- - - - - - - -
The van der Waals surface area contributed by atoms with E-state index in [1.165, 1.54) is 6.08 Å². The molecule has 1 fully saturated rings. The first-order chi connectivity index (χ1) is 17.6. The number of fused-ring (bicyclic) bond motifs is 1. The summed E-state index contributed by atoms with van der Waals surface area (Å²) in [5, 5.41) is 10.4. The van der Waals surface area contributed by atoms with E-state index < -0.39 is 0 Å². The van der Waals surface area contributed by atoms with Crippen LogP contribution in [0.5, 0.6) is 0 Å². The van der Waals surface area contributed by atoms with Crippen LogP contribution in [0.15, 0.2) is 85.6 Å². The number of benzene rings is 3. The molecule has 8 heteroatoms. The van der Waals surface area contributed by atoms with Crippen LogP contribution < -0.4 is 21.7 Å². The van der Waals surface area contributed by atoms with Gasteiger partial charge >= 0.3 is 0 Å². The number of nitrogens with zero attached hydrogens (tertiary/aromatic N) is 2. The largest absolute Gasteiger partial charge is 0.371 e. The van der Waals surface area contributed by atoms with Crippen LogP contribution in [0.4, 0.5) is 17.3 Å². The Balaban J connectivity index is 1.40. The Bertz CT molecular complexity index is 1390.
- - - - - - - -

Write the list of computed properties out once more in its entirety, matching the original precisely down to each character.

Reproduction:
The van der Waals surface area contributed by atoms with E-state index in [1.165, 1.54) is 6.08 Å². The molecule has 1 fully saturated rings. The first-order chi connectivity index (χ1) is 17.6. The number of fused-ring (bicyclic) bond motifs is 1. The summed E-state index contributed by atoms with van der Waals surface area (Å²) in [5, 5.41) is 10.4. The van der Waals surface area contributed by atoms with E-state index < -0.39 is 0 Å². The van der Waals surface area contributed by atoms with Crippen LogP contribution in [0.5, 0.6) is 0 Å². The van der Waals surface area contributed by atoms with Crippen LogP contribution in [0.15, 0.2) is 85.6 Å². The number of benzene rings is 3. The molecule has 8 heteroatoms. The van der Waals surface area contributed by atoms with Crippen LogP contribution < -0.4 is 21.7 Å². The van der Waals surface area contributed by atoms with Gasteiger partial charge >= 0.3 is 0 Å². The number of nitrogens with zero attached hydrogens (tertiary/aromatic N) is 2. The largest absolute Gasteiger partial charge is 0.371 e. The van der Waals surface area contributed by atoms with Crippen LogP contribution in [0.4, 0.5) is 17.3 Å². The Balaban J connectivity index is 1.40. The Bertz CT molecular complexity index is 1390.